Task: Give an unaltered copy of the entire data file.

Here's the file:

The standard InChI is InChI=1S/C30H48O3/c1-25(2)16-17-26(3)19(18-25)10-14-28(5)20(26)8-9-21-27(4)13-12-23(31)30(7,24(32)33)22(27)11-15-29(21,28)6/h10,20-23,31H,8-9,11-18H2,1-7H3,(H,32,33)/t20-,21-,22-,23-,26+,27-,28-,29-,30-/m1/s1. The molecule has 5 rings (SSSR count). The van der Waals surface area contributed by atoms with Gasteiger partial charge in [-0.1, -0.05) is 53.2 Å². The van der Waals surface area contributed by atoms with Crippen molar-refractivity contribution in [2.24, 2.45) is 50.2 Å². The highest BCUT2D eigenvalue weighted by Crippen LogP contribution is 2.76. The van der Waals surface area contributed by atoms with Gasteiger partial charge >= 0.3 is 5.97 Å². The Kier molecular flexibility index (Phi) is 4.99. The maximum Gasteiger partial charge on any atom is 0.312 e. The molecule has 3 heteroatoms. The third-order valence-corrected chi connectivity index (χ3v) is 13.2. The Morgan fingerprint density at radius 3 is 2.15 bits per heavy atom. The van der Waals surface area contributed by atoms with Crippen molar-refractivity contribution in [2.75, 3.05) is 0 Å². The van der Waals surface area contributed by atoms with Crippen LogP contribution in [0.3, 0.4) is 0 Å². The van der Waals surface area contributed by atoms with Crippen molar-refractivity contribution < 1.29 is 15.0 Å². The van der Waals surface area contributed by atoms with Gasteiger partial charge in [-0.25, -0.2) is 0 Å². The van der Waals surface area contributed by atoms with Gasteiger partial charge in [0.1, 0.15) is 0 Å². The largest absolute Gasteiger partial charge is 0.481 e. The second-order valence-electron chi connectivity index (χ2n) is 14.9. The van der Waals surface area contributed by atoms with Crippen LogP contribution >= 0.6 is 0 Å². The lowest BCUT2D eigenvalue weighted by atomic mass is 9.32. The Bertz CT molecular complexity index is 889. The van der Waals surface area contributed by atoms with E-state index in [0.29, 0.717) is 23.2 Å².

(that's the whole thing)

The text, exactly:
The standard InChI is InChI=1S/C30H48O3/c1-25(2)16-17-26(3)19(18-25)10-14-28(5)20(26)8-9-21-27(4)13-12-23(31)30(7,24(32)33)22(27)11-15-29(21,28)6/h10,20-23,31H,8-9,11-18H2,1-7H3,(H,32,33)/t20-,21-,22-,23-,26+,27-,28-,29-,30-/m1/s1. The molecule has 5 rings (SSSR count). The van der Waals surface area contributed by atoms with Gasteiger partial charge in [-0.1, -0.05) is 53.2 Å². The van der Waals surface area contributed by atoms with Crippen molar-refractivity contribution in [2.24, 2.45) is 50.2 Å². The highest BCUT2D eigenvalue weighted by Crippen LogP contribution is 2.76. The van der Waals surface area contributed by atoms with Gasteiger partial charge >= 0.3 is 5.97 Å². The Kier molecular flexibility index (Phi) is 4.99. The maximum Gasteiger partial charge on any atom is 0.312 e. The molecule has 3 heteroatoms. The third-order valence-corrected chi connectivity index (χ3v) is 13.2. The Morgan fingerprint density at radius 3 is 2.15 bits per heavy atom. The van der Waals surface area contributed by atoms with Crippen molar-refractivity contribution in [2.75, 3.05) is 0 Å². The van der Waals surface area contributed by atoms with Crippen LogP contribution in [0.3, 0.4) is 0 Å². The van der Waals surface area contributed by atoms with Crippen molar-refractivity contribution < 1.29 is 15.0 Å². The van der Waals surface area contributed by atoms with Gasteiger partial charge in [-0.25, -0.2) is 0 Å². The van der Waals surface area contributed by atoms with Gasteiger partial charge in [0.1, 0.15) is 0 Å². The largest absolute Gasteiger partial charge is 0.481 e. The second-order valence-electron chi connectivity index (χ2n) is 14.9. The van der Waals surface area contributed by atoms with Crippen LogP contribution >= 0.6 is 0 Å². The lowest BCUT2D eigenvalue weighted by atomic mass is 9.32. The Bertz CT molecular complexity index is 889. The van der Waals surface area contributed by atoms with E-state index in [0.29, 0.717) is 23.2 Å².